Distribution and Ecology of Ciguatera Fish Poisoning in Florida, with Emphasis on the Florida Keys
Abstract:Ciguatera fish poisoning is a disease causing human health problems for persons eating fishes from tropical seas or for extra-tropical residents who have eaten fishes imported from tropical seas. Of the estimated 1,300 cases of ciguatera in south Florida, probably 10% are from fishes caught in south Florida waters; the rest are purchased from restaurants or seafood markets in south Florida who sell fish species which are potentially ciguatoxic. Many fish species are misidentified by restaurateurs or are from non-Florida sources, especially the Bahamas. This paper documents the (a) species, (b) locations, and (c) size of fishes which have caused ciguatera intoxications in the Florida Keys, as well as other locations along the Florida east coast. Evidence is presented from other tropical areas that (1) increases in sea surface temperature from global warming, (2) eutrophication from human activities, and (3) anthropogenic alterations such as dredging, filling, and coral reef destruction may increase the incidence of ciguatera in the future in the Florida Keys and elsewhere.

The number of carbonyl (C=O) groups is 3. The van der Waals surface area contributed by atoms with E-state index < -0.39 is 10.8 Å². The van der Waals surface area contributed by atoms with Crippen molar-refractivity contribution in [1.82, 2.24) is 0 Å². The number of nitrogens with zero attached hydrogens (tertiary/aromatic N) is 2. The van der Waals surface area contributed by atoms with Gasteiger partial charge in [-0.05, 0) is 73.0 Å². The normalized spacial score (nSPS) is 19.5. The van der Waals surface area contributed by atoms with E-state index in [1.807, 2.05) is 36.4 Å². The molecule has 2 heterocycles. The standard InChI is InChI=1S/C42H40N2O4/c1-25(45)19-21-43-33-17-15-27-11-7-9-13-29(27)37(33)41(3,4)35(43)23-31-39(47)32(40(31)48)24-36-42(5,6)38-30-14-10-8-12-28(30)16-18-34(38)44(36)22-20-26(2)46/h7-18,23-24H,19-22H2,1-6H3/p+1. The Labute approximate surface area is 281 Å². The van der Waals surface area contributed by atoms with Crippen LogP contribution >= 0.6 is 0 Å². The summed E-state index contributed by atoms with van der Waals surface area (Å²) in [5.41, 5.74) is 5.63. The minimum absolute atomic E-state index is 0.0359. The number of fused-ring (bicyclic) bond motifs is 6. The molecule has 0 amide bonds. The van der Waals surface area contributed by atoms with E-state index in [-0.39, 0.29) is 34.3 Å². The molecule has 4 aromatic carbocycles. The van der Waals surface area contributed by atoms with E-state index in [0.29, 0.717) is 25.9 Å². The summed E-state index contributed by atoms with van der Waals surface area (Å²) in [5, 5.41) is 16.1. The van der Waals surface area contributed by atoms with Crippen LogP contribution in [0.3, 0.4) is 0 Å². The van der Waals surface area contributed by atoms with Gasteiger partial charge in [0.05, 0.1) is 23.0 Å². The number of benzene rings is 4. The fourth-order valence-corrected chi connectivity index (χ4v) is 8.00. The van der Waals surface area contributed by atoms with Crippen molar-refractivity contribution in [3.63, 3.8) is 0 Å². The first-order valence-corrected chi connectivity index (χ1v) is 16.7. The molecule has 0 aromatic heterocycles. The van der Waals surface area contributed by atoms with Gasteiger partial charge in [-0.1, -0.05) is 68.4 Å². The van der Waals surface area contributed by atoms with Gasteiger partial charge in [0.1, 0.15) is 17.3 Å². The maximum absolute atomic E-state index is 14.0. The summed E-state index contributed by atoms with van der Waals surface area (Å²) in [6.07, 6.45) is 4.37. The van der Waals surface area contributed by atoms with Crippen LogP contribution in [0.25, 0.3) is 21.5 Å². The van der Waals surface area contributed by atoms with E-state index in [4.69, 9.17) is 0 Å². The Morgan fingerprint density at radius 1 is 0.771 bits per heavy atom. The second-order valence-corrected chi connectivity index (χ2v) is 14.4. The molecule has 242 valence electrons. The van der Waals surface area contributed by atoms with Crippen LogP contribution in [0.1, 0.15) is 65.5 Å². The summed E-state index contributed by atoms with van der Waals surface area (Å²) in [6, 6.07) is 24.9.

Document Type: Research Article
Publication date: May 1, 1994
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